Oroville residents express mixed feelings about city’s constitutional republic declaration

OROVILLE — In early November, Oroville declared itself a constitutional republic in a six to one vote by Oroville City Council.

The council meeting was heavily attended by supporters of the resolution, about 10 of whom spoke before the council. While the resolution was supported, residents really didn’t seem to understand what it means. In a nutshell, the resolution states that as a constitutional republic, the city of Oroville will not enforce “any executive orders issued by the state of California or by the United States federal government that are overreaching or clearly violate their constitutionally protected rights.”

After the resolution passed, it received national attention, and residents and city council have been quoted in newspapers and articles and in television coverage from local television stations such as KRCR to the Los Angeles Times to the Sacramento Bee to Fox News.

People who live in Oroville, Chico and Orland have shown mixed reactions to the resolution.

Oroville resident Bonnie Malone has lived in Oroville for many years. She gave her thoughts in a phone interview.

“I’m a law abiding citizen,” Malone said. “I happily pay taxes. I help provide meals for the homeless and have a long history of being involved in the community. I think this is very bizarre. I look to politicians and leaders as a model. I think it is humiliating to have our leadership defy state and federal mandates. Defying law is not a good thing for politicians that have been elected by the people to do.”

Malone is not proud of the decision that was made.

“I am horrified at the disrespect that the mayor and City Council have shown. I would like to apologize to our governor. I’m trying to make sense of this behavior and see what the other half sees, but I don’t. We live in an impoverished area and this is a waste of time and energy and money. The whole thing seems idiotic and futile and not worth anyone’s time. Our community members have gone over to the dark side. We’re losing thousands of people a day to this pandemic,” she said.

Oroville resident Raine Deigh has owned clothing store Redfly for 18 years. She was born and raised in Oroville and vehemently supports the resolution.

“I’m all for it,” Deigh said. “I think people should have the freedom to choose what they put in their bodies or on their bodies. It’s our choice. I have a 10-year-old child. I would never want to regret a decision I made for him. People need to stand up for their freedom. I also think that even if we don’t support choice, we should respect each other’s decisions and opinions. Everyone here respects each other. I’m grateful to have a community like this.”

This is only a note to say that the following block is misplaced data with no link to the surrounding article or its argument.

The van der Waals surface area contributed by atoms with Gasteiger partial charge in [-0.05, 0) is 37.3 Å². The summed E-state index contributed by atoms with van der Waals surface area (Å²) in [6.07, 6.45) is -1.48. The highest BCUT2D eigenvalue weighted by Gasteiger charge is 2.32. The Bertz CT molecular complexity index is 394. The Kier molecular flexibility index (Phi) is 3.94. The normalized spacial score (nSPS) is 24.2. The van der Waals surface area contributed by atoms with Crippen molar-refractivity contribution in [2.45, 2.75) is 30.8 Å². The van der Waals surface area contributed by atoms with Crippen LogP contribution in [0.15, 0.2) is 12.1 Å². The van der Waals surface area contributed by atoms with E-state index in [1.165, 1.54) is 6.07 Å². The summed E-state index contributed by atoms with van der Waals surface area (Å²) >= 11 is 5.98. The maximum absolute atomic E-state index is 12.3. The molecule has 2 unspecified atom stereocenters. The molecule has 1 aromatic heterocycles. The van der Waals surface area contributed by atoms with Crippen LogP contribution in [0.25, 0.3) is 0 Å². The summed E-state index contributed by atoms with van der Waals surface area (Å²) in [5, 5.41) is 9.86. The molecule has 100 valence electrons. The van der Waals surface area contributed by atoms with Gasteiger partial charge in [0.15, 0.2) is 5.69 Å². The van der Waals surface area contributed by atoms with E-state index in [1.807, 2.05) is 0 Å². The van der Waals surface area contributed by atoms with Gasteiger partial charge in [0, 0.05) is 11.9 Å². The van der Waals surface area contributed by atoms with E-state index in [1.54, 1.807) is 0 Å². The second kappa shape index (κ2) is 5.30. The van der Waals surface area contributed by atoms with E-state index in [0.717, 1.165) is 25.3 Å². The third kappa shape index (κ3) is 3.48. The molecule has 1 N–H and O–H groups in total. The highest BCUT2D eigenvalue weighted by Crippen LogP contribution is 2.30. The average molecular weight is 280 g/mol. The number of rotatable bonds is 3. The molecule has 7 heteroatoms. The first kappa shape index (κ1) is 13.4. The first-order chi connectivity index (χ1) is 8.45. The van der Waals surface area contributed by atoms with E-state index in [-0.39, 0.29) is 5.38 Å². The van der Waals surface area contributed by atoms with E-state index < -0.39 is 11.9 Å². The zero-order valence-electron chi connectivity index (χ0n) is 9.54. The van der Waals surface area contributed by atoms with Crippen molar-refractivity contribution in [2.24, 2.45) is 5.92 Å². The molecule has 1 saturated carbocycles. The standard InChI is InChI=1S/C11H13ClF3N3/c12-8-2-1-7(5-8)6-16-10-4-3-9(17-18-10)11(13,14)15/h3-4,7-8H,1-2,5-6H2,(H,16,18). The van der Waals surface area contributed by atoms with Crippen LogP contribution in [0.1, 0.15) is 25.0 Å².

Bangor resident Dowanna Chisholm is also in favor of the resolution and gave her opinion in front of the Oroville post office. “I think we’d rather do our own thing,” Chisholm said. “Most of us don’t want to be told what to do. We are mature in life and we don’t need someone to cram this down our throats. We should live our lives and we don’t need someone to tell us every aspect of what we should do with our lives.”

Oroville resident Cindi Comer owns Comer’s Print Shop with her husband. She somewhat supports the resolution and gave her opinion in a phone interview.

“I like the concept,” Comer said. “But it doesn’t have teeth and doesn’t have a lot of effect. It won’t be life altering for anything going on. I think it’s a great statement but doesn’t do anything.”

Orland resident Linda Schroer supports vaccine mandates and gave her thoughts at Chico Marketplace. “People should be vaccinated,” she said. “I keep hearing about more and more deaths. This new variant is crazy. I don’t want to come to malls without a mask. I think residents should have been asked what they think about the resolution.”

Chico resident Alex Hilton is against the resolution.

“I think it’s ridiculous and immature of elected officials,” Hilton said Tuesday at the Chico Marketplace. “They’re acting like kids who take the ball home because they don’t like the rules of the game. When it comes to public health, we can’t be selfish. Throughout American history, if towns, states, and cities had taken this irresponsible attitude it would have had negative effects on everyone’s health. The only way to minimize COVID-19 is to follow science and reduce its effects. Not doing so keeps it around.”

Chico resident Patrick Covert also is against the resolution.

“The state of Jefferson comes to mind when I think about this,” Covert said Tuesday at the Chico Marketplace. “It just makes sense that it’s Oroville that is doing this. It seems to be the demographic. I feel bad for people who don’t want to follow government safety and structure. It could be harmful in the long run to separate from the government system.”

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